Get Big Pivots

Town has begun removing grass from its public parks 


by Allen Best

Todd Oppenheimer has had a 33-year career in Vail, where he serves as the landscape architect and capital projects manager. Even 20 years ago, he was designing parks with turf. Now, he’s tearing it out.

“Maybe I’m making up for past sins here,” he said in a telephone interview after the town council approved his plans for partially de-turfing—it’s not a word yet, but maybe it will be someday—the second park in the municipality. The master list calls for removing what Oppenheimer calls “non-functional bluegrass” in eight parks.

The council OK’d ripping out 53% of the turf in the more south-facing and difficult-to-irrigate part of a small park called Ellefson.

Oppenheimer claims to have coined the saying that if the only person who walks on the grass is the person pushing a lawnmower, the grass shouldn’t be there. With that adage in mind, the town three years ago replaced 25% of the grass at the Buffehr Creek Park with less water-intensive plants. Included was the strip of grass between the sidewalk and the streets.

Vail's Bufferh Creek Park before turf removal

Vail has begun methodically removing grass from its parks from areas that serve little purpose, partly with the goal of saving water. Here, before removal, and top after xeriscaping. Photos/Town of Vail

None of this is necessarily new. Denver Water decades ago created the word “xeriscape” to push the idea of vegetation appropriate to a semi-arid environment.

Xeriscaping has yet to become a mainstream thought in landscape architecture, but it’s gaining ground, says Oppenheimer.

“People are almost forced to,” he says, “because of climate change.”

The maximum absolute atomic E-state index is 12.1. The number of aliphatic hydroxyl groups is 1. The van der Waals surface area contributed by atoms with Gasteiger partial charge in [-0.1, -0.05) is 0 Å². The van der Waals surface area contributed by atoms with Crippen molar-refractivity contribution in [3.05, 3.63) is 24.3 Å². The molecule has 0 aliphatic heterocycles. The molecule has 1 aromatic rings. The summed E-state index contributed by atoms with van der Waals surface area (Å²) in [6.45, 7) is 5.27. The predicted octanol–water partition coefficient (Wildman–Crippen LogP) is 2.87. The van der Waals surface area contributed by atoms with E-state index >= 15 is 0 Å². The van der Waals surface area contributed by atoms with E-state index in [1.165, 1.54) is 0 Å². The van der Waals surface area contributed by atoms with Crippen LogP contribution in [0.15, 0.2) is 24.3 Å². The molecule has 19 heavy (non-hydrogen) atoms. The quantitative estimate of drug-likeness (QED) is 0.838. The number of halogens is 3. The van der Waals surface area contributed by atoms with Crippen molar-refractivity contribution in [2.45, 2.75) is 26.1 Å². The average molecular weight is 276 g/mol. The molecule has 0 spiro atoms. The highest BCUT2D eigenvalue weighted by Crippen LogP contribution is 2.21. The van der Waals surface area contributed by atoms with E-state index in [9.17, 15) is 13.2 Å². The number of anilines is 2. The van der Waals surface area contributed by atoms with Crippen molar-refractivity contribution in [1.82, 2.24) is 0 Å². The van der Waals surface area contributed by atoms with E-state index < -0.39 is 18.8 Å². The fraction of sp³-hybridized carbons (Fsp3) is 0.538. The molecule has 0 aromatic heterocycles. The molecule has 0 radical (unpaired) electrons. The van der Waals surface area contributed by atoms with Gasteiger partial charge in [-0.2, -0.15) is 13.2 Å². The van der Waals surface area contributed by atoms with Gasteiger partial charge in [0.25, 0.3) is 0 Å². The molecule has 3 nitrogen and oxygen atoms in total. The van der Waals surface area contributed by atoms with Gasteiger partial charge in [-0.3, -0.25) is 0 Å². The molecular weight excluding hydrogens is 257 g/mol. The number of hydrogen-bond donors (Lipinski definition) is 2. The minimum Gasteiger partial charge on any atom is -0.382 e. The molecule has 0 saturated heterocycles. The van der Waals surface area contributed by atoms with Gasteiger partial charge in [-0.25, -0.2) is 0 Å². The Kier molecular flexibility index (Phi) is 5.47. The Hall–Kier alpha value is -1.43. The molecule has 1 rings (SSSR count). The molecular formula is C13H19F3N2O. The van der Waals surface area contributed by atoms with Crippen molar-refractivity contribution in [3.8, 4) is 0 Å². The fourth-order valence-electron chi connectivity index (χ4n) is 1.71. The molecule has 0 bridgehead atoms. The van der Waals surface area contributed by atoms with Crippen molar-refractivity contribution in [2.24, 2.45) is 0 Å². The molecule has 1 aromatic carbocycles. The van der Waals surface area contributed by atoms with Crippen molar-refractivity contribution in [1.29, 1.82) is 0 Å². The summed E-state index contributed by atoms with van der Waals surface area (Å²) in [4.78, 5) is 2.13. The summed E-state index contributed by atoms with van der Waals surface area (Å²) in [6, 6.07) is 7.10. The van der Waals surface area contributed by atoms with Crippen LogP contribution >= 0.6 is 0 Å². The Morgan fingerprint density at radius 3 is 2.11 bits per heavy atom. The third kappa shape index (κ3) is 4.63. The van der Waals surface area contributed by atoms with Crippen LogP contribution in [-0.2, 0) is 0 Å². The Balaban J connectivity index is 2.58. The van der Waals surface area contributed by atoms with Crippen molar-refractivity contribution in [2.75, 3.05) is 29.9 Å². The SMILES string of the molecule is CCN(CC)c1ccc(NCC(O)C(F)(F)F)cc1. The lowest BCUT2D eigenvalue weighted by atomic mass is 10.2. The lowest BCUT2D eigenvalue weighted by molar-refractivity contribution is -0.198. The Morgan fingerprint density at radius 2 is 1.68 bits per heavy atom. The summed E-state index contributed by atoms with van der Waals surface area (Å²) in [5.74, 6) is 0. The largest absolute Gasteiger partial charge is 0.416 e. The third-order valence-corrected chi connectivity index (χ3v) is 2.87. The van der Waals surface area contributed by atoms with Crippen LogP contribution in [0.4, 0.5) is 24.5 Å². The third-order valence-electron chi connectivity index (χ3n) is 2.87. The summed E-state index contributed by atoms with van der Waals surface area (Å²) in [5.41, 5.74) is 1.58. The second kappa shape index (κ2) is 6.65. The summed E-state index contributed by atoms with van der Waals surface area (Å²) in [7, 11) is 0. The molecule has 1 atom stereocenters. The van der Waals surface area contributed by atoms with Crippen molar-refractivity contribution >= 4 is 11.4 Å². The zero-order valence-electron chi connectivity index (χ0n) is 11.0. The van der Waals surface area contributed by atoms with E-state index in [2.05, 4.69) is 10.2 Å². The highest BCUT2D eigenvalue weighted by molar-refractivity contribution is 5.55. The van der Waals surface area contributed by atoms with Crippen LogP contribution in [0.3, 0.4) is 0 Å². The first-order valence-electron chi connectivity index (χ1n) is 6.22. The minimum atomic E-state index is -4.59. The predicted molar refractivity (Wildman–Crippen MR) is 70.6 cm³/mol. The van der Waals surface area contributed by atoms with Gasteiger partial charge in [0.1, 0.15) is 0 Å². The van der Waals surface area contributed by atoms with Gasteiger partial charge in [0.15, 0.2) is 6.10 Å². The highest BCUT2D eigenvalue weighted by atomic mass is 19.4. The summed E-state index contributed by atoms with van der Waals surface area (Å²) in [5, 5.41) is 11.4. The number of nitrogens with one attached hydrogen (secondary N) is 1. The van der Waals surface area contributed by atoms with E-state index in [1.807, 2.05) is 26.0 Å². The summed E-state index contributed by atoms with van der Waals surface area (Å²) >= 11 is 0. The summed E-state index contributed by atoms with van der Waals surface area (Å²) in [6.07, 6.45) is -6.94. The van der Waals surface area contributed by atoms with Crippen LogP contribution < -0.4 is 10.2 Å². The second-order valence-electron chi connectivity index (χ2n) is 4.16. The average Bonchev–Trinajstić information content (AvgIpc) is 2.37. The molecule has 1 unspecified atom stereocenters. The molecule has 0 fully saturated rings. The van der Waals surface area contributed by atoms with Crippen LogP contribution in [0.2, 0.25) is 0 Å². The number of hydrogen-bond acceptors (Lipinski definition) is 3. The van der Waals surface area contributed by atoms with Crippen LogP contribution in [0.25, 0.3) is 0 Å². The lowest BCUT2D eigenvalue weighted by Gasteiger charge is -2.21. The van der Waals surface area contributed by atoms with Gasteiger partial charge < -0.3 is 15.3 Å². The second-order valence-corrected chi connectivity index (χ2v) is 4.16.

If nestled in a valley at the headwaters of a Colorado River tributary, Vail has begun to see the effects of a warming climate. Dry years have been occurring more often, the temperatures have been rising. Oppenheimer says he sees no need to choose plants for warmer climates—yet. He does see an obligation to reduce water use appropriate to a drying climate.

About 95% of water used in homes and other buildings returns to streams after wastewater treatment. But of irrigation water, he says, only 25% does.

Oppenheimer insists he can only do his part as the landscape architect for one town, but in citing new policies in Las Vegas in a recent presentation to the Vail Town Council, he’s obviously aware of a much larger story in the Colorado River Basin.

Las Vegas has been ripping out turf for well more than a decade and has recently ratcheted up incentives even more. It has used both carrots and sticks. The Southern Nevada Water Authority estimates that unused grass in Las Vegas and its suburbs soaks up about 10% of Nevada’s entire allocation of water from the Colorado River—the main source of Southern Nevada’s drinking water.

A Nevada law prohibits Colorado River water from watering nonfunctional turf by 2027.

Tightening in Vegas continues in other ways. At the Colorado River Water Users Association conference in mid-December, Colby Pellegrino, deputy general manager for resources at Southern Nevada, described new proposals to trim water use at existing golf courses and ban water for new courses. Swimming pools will be cropped in size. Attention is being focused on the water use of evaporative cooling.

Allen Best
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